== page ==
Discusses high blood sugar (also called hyperglycemia) in children with diabetes. Covers symptoms. Discusses diabetic ketoacidosis. Offers tips on preventing high blood sugar emergencies. Covers when to seek emergency care.
Diabetes in Children: Preventing High Blood Sugar
sugar, also called hyperglycemia, occurs when the sugar (glucose) level in the
blood rises above normal. For a person who has
diabetes, high blood sugar may be caused by missed
diabetes medicine or insulin injection, eating too much, skipping physical
activity, or illness or stress. The rapid growth during the teen years can also
make it harder to keep your child's blood sugar levels within a target
blood sugar, high blood sugar usually develops slowly over a period of hours or
days. But it can also develop quickly (in just a few hours) if you eat a large
meal or miss an insulin dose. Blood sugar levels just above the target range may
make a person feel tired and thirsty. If your child's blood sugar level stays
higher than normal, his or her body will adjust to that level. Over time, high
blood sugar damages the eyes, heart, kidneys, blood vessels, and nerves. If
your child's blood sugar continues to rise, his or her kidneys will increase
the amount of urine produced and your child can become dehydrated. If your
child becomes severely dehydrated, he or she can go into a coma and possibly
Unless you or your child fails to notice the symptoms, you
usually have time to treat high blood sugar so that it doesn't become an
emergency situation. Three steps can help you prevent high blood sugar
Test your child's blood sugar often, especially
during illnesses or when he or she is not following a normal routine. A child
may not have symptoms of high blood sugar, which are fatigue and increased
thirst and urination.
Notify the doctor if your child has frequent
high blood sugar levels or the blood sugar level is consistently staying above
the target range. The medicine or insulin dosage may need to be adjusted or
Encourage your child to drink extra water or
noncaffeinated, sugar-free drinks to prevent dehydration.
The best ways
to prevent a high blood sugar (hyperglycemia) emergency are to check blood
sugar levels often, be prepared for emergencies, treat high blood sugar
promptly, treat infections right away, and make sure your child gets plenty of
Treat infections early
Untreated infections, such
as urinary tract infections and skin infections, can increase your child's risk
of a high blood sugar emergency.
symptoms of high blood sugar. Post them in a place
where you and your child can see them often, such as on your refrigerator door.
Add any symptoms your child has had that are not on the list. Make sure other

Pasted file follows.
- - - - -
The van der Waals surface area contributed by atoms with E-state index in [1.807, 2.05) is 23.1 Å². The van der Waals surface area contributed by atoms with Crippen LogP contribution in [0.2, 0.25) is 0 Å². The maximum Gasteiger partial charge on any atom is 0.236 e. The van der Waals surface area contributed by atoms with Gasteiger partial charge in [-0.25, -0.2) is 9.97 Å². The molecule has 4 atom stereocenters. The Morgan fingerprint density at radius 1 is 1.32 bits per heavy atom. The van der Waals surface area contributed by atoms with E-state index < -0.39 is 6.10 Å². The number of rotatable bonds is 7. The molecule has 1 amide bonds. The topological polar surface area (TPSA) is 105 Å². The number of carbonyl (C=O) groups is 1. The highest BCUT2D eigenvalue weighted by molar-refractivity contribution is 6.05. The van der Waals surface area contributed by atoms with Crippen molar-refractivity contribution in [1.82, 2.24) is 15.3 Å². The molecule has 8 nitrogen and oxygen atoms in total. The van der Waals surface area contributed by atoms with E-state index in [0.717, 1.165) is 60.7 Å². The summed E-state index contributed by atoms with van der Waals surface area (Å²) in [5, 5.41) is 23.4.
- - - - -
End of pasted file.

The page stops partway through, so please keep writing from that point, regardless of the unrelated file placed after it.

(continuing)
people know the symptoms and what to do in an emergency. Symptoms of high blood sugar include increased thirst, increased urination, and fatigue.
child's blood sugar at home often, especially when your child is sick or not
following his or her normal routine. Testing your child's blood sugar at home
will help you know when it is high, even if your child doesn't notice
Teach others involved in your child's care how to check
blood sugar. Keep instructions for using the blood sugar meter with the meter
so someone else could test your child's blood sugar if needed.
your child wear medical identification, such as a
medical alert bracelet, at all times. This is very important in case your child
is too sick or injured to speak.
If your child is taking insulin, do a
test for ketones, especially if your
child's blood sugar is higher than 300 mg/dL.
Develop a plan. Usually people who take insulin need to
take extra fast-acting insulin when their blood sugar levels are high. Talk
with your child's doctor about how much the child needs to take, depending on
his or her blood sugar level (sliding scale).
Give your child's
medicines as prescribed. Don't skip the medicines for diabetes or insulin
injections without first talking with your doctor.
Treat high blood sugar early
The best way to
prevent high blood sugar emergencies is to treat high blood sugar as soon as
your child has symptoms or when his or her blood sugar is significantly above
the target range (200 mg/dL or higher).
Keep a record. Write down your child's
symptoms and how you treated them, and take the record with you when you visit
your child's doctor. Use a
blood sugar record(What is a PDF document?).
Let your child's doctor know if your child is having high blood
sugar problems. The medicine for diabetes may need to be adjusted or
changed. If your child is taking insulin, the dose may need to be
Offer plenty of liquids
If your child's blood
sugar levels are above his or her target range, offer extra liquids to replace the
fluids lost through the kidneys. Water and sugar-free drinks are best. Avoid
caffeinated drinks, regular soda pop, fruit juice, and other liquids that
contain a lot of sugar.
Primary Medical Reviewer
John Pope, MD - Pediatrics
Specialist Medical Reviewer
Stephen LaFranchi, MD - Pediatrics, Pediatric Endocrinology
How this information was developed to help you make better health decisions.